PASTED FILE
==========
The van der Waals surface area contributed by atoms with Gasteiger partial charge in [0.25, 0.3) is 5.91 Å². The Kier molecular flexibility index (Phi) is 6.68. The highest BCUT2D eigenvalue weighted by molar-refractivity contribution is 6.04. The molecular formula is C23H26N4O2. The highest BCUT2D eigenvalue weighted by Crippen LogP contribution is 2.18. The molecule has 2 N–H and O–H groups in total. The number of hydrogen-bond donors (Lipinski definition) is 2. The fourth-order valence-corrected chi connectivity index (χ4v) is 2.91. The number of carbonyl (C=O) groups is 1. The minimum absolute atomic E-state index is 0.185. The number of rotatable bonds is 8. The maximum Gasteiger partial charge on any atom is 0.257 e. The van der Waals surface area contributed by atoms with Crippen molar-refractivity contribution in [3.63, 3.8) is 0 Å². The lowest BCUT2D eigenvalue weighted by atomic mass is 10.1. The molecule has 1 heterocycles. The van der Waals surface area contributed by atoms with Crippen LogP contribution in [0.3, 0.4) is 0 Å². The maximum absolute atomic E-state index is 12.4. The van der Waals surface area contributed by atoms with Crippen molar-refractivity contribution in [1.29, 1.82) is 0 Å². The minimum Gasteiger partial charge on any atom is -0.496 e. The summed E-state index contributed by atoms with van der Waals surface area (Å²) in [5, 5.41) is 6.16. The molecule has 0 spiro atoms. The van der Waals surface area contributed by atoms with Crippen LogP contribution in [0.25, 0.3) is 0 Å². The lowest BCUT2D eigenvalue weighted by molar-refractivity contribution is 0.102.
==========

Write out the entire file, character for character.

The van der Waals surface area contributed by atoms with Gasteiger partial charge in [0.25, 0.3) is 5.91 Å². The Kier molecular flexibility index (Phi) is 6.68. The highest BCUT2D eigenvalue weighted by molar-refractivity contribution is 6.04. The molecular formula is C23H26N4O2. The highest BCUT2D eigenvalue weighted by Crippen LogP contribution is 2.18. The molecule has 2 N–H and O–H groups in total. The number of hydrogen-bond donors (Lipinski definition) is 2. The fourth-order valence-corrected chi connectivity index (χ4v) is 2.91. The number of carbonyl (C=O) groups is 1. The minimum absolute atomic E-state index is 0.185. The number of rotatable bonds is 8. The maximum Gasteiger partial charge on any atom is 0.257 e. The van der Waals surface area contributed by atoms with Crippen molar-refractivity contribution in [3.63, 3.8) is 0 Å². The lowest BCUT2D eigenvalue weighted by atomic mass is 10.1. The molecule has 1 heterocycles. The van der Waals surface area contributed by atoms with Crippen LogP contribution in [0.3, 0.4) is 0 Å². The maximum absolute atomic E-state index is 12.4. The van der Waals surface area contributed by atoms with Crippen molar-refractivity contribution in [1.29, 1.82) is 0 Å². The minimum Gasteiger partial charge on any atom is -0.496 e. The summed E-state index contributed by atoms with van der Waals surface area (Å²) in [5, 5.41) is 6.16. The molecule has 0 spiro atoms. The van der Waals surface area contributed by atoms with Crippen LogP contribution in [0.25, 0.3) is 0 Å². The lowest BCUT2D eigenvalue weighted by molar-refractivity contribution is 0.102.